Family Therapy in Eating Disorder Treatment

As a Licensed Marriage and Family Therapist, I have seen the benefit of family therapy in the treatment of teens and adults struggling with eating disorders. As with other addictions, it is vital to have a support system in eating disorder recovery, and families usually make up a huge portion of that support system. That support will often be parents, especially for children and teens. Sometimes my older clients will have a spouse or sibling as their support person. Thus, the need for family therapy becomes paramount in recovery. In fact, a a recent study found that Family-Based Treatment for adolescents struggling with eating disorders is more effective than individual treatment 6-12 months AFTER treatment has ended.* This is likely due to the fact that family systems last longer in a person's life than treatment providers. Some parents hesitate to engage in family therapy. They may wonder, "Why should I have to change what I'm doing?" Or, "If I go to family therapy will I be blamed for my child's eating disorder?" When I see families in session, I address these concerns by working on three main issues.

Three Treatment Areas in Family Therapy

1. Establish Supportive Structure for Eating Disorder Recovery

I like to set up a supportive structural system at home so that the loved one has the best chance at defeating the eating disorder. It is especially important for teens that their parents are involved in the recovery process. This system includes ways for the family to support their loved one with adequate food intake, supervision, and regular check-ins. Even though the parents or family members are not the ones with the identified problematic behavior, it is important for them to identify ways to change that will be supportive to their loved one. Sometimes this includes not dieting, eliminating fat talk, and/or getting rid of scales in the house.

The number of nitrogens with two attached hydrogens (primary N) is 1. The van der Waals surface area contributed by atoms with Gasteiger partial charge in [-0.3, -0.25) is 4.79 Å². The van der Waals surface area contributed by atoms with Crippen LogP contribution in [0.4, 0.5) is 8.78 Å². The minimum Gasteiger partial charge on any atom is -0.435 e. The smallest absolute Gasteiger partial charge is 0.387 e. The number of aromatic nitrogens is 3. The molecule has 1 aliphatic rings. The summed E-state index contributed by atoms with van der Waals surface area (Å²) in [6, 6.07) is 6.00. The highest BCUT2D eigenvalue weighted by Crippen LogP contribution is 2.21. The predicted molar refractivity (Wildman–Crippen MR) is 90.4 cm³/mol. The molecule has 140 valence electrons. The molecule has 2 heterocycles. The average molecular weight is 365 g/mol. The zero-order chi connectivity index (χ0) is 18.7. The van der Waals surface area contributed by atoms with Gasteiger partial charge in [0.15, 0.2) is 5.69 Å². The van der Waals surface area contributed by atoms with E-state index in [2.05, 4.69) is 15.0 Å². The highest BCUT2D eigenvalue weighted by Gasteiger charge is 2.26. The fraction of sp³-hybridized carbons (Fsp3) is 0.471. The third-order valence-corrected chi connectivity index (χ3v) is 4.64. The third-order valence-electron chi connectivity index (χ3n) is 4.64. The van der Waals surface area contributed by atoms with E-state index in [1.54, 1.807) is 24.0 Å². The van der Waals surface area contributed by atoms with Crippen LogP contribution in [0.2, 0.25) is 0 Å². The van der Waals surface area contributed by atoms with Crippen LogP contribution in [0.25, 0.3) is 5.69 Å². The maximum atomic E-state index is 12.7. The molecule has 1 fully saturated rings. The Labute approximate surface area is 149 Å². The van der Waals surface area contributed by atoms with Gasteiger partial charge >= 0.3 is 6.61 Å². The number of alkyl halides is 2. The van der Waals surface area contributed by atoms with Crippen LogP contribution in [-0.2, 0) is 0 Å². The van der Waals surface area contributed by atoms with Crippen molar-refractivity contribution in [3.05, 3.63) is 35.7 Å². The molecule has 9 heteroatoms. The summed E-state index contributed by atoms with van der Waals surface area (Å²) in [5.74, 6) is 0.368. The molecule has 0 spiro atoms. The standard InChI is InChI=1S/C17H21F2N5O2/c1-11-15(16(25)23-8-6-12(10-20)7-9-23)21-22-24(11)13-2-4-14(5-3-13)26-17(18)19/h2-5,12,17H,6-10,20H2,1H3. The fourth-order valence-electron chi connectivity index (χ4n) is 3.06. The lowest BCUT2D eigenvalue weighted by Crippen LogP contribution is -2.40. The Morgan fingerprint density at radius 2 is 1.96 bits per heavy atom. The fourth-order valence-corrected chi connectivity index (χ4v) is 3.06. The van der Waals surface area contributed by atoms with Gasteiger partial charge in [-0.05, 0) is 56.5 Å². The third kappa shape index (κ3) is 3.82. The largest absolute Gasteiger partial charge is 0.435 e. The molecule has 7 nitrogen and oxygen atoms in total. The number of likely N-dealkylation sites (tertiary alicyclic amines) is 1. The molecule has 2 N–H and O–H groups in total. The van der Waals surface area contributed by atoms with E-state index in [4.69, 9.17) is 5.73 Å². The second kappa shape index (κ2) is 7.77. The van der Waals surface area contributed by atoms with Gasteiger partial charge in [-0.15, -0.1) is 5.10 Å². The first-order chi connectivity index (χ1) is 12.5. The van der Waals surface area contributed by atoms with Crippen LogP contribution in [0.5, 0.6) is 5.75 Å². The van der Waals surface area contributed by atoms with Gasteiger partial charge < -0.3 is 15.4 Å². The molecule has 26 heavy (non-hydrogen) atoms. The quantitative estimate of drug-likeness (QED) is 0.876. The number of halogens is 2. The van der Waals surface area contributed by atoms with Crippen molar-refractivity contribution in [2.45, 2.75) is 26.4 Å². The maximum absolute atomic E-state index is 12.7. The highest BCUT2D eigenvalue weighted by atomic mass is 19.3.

2. Boundaries

Often times when there is a serious diagnosis in the family, the boundaries tend to get off. It’s important to establish healthy boundaries for the best chance at recovery. I make it clear to parents that they are not to blame for their child’s eating disorder. A person’s behavior and choices are their own. I also want to make sure that boundaries aren’t too rigid, but also that the parents have authority to provide the structure needed for recovery. Finding the right balance of healthy boundaries is a process, and most families find that therapy is helpful to establish these new boundaries.

3. Connection

A person struggling with an eating disorder (or any addiction for that matter) tend to feel more dedicated and loyal to the eating disorder than they do to friends and family. Facilitating connections to loved ones is an important piece in the recovery process so that the client feels like there is someone to turn to when they are struggling. I work on helping families re-establish connection that has often been lost through the eating disorder. This includes finding way to enjoy each other's company outside of dealing with the eating disorder.

If you’re interested in reading more about how families can improve their relationships, check out my blog post here.

*Courturier, J., & Kimber, M., et al. (2013). Efficacy of Family-Based Treatment for Adolescents with Eating Disorders: A Systematic Review and Meta-analysis. International Journal of Eating Disorders 46(1), 3-11.

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